March 22

It was a privilege to again join Holly Petraeus, Assistant Director of the Consumer Financial Protection Bureau, to focus attention on consumer issues facing our nation's servicemembers and their families. Mrs. Petraeus, Brig. Gen. David Ehrhart (USAF, Ret.) and Francis King with the U.S. Department of Justice were guests on a panel I moderated in Nashville, TN this morning at the National Association of Attorneys General-Southern Region meeting.

In 2011, Mrs. Petraeus, Tennessee Attorney General Robert Cooper and I co-hosted an event at Fort Campbell to provide soldiers and their families with the tools and information they need to protect themselves against unscrupulous businesses.

On Tuesday, I had the pleasure of serving as guest lecturer at the University of Tennessee's College of Law. I talked about a variety of consumer protection issues and my investigation of the for-profit college industry.

My Keep Kentucky Kids Safe partners and I received a warm welcome at West Jessamine and George Rogers Clark high schools yesterday. We were able to talk to nearly 2,000 students about the heavy toll that prescription pill abuse has taken on our state and on our families.

I was grateful for the strong show of support from community leaders in both Jessamine and Clark counties, including State Senator Tom Buford and State Representative Donna Mayfield, who took time out of their busy schedules to attend our program. Although we don't always see eye-to-eye politically, Sen. Buford and Rep. Mayfield, who are Republicans, are in agreement that prescription drug abuse is an epidemic that knows no political or socio-economic boundaries.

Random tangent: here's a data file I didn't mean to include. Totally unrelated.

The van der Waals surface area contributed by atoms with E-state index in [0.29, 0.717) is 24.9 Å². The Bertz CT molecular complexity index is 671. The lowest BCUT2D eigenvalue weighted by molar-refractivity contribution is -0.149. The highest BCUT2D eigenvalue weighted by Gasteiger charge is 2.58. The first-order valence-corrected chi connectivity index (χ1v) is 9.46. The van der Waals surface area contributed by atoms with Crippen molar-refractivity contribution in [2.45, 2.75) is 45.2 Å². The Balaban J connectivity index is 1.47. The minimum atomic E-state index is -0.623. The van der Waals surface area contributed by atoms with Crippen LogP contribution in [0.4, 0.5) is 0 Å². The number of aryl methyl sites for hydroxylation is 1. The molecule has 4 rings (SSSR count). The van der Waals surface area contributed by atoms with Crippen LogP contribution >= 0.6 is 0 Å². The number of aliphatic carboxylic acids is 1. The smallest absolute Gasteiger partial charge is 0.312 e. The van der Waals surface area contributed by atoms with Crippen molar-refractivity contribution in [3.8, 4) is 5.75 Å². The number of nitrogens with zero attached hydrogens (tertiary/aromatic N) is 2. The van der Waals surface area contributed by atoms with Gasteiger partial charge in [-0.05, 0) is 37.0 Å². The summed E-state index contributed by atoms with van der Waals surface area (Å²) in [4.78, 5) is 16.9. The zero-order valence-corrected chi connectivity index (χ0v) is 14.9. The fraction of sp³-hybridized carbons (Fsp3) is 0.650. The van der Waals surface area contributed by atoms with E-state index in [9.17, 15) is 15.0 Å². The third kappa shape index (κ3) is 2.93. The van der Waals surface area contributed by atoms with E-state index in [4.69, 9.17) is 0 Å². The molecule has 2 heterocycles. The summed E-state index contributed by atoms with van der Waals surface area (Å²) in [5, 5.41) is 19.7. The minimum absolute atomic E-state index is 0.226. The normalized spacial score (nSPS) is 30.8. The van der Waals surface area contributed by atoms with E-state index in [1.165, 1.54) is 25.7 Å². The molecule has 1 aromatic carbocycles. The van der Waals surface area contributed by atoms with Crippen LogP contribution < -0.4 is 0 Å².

Sadly, I was reminded again of the heartbreaking toll prescription pill abuse has taken on our children. After our program in Clark County, a young woman shared with me how prescription drugs and other substance abuse tore her family apart. Her parents, both addicts, were incapable of raising her. Fortunately, family members stepped in to help, but it has been a painful road for this young girl. Far too many children in Kentucky are bearing this difficult burden.

That's why I'll continue traveling the state with concerned parents, like Karen Shay and Mike Donta, and my state and law enforcement partners to urge students to say no if someone, other than their doctor, offers them a prescription medication. Our next school program is Tuesday, March 26 at Camp Ernst Middle School in Boone County. For more information on our visit to Clark and Jessamine counties, please see our press release.

If you or your family has been touched by prescription pill abuse, share your story through my Prescription Drug Abuse page. Videos may be submitted as a video response to any of our video clips.